KUHF-FM (88.7, Houston) September 18, 2010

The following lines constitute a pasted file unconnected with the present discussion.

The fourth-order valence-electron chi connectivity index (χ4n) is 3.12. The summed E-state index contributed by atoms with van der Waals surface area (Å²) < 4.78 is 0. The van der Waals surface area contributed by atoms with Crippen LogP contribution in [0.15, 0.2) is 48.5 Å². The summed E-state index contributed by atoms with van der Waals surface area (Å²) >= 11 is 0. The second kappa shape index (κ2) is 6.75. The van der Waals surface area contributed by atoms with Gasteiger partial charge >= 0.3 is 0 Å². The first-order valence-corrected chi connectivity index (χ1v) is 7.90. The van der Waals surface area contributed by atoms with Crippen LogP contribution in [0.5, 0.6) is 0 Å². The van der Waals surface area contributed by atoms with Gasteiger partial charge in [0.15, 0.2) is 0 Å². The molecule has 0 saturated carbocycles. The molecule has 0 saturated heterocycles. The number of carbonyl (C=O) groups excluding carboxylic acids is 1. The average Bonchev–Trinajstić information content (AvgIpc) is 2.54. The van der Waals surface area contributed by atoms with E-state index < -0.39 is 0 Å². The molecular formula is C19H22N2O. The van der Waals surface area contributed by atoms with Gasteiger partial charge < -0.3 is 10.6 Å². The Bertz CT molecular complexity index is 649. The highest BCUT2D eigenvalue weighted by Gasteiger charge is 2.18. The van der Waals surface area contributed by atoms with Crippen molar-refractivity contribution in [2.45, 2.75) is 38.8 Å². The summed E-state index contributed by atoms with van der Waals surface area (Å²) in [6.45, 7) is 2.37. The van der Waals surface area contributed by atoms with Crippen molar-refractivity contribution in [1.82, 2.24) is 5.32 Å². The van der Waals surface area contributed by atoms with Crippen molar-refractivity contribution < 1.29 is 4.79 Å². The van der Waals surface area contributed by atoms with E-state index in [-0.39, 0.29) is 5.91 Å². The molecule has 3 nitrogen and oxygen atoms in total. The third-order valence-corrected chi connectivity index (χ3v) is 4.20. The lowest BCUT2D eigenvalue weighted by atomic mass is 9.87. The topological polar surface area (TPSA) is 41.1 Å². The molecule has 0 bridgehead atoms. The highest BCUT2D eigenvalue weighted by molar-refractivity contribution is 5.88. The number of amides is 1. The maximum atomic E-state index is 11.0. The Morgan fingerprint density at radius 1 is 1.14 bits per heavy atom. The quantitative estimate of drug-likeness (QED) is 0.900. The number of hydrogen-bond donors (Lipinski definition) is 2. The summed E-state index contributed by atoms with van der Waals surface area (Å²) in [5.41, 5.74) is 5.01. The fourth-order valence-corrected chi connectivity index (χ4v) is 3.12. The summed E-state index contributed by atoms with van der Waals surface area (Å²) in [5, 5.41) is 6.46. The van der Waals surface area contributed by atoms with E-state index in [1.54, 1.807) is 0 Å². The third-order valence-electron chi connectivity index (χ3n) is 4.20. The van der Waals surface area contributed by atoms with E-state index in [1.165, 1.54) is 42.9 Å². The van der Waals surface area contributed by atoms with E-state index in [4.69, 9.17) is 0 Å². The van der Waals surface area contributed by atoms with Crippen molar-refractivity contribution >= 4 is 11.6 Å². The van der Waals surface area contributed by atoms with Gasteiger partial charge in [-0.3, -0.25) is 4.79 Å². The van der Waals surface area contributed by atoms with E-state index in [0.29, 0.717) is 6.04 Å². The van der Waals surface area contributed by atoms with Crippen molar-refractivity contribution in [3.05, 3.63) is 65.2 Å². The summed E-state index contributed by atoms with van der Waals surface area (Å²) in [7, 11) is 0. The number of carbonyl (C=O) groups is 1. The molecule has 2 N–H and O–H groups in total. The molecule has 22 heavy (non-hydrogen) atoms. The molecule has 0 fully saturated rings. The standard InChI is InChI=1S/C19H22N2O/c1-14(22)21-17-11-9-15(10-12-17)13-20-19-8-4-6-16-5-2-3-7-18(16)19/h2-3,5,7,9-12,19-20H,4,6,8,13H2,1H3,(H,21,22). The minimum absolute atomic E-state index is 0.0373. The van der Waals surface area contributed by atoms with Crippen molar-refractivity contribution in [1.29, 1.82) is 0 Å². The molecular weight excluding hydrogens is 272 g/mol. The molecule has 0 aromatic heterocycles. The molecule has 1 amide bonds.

More and more of us either have or will have hearing problems. In fact the number of Americans with hearing loss has nearly tripled in the last 40 years to 36 million. Now, gene therapy to the rescue, report UTMB’s Norbert Herzog and David Niesel in this week’s installment of Medical Discovery News. In this case a gene called Math1 has been used to generate new hair cells inside a guinea pig's inner ear known as the cochlea. For us, those tiny hairs pick up sound vibrations to allow us to hear. One reason why more Americans are facing hearing loss is prolonged exposure to loud noises. This type of hearing loss is called sensorineural which is damage to the cochlea or to the nerve pathways from the inner ear to the brain. The result is a reduction in sound level and difficulty hearing faint sounds. But a person can also have trouble understanding speech. The program airs locally at 10 a.m. Saturday on KUHF.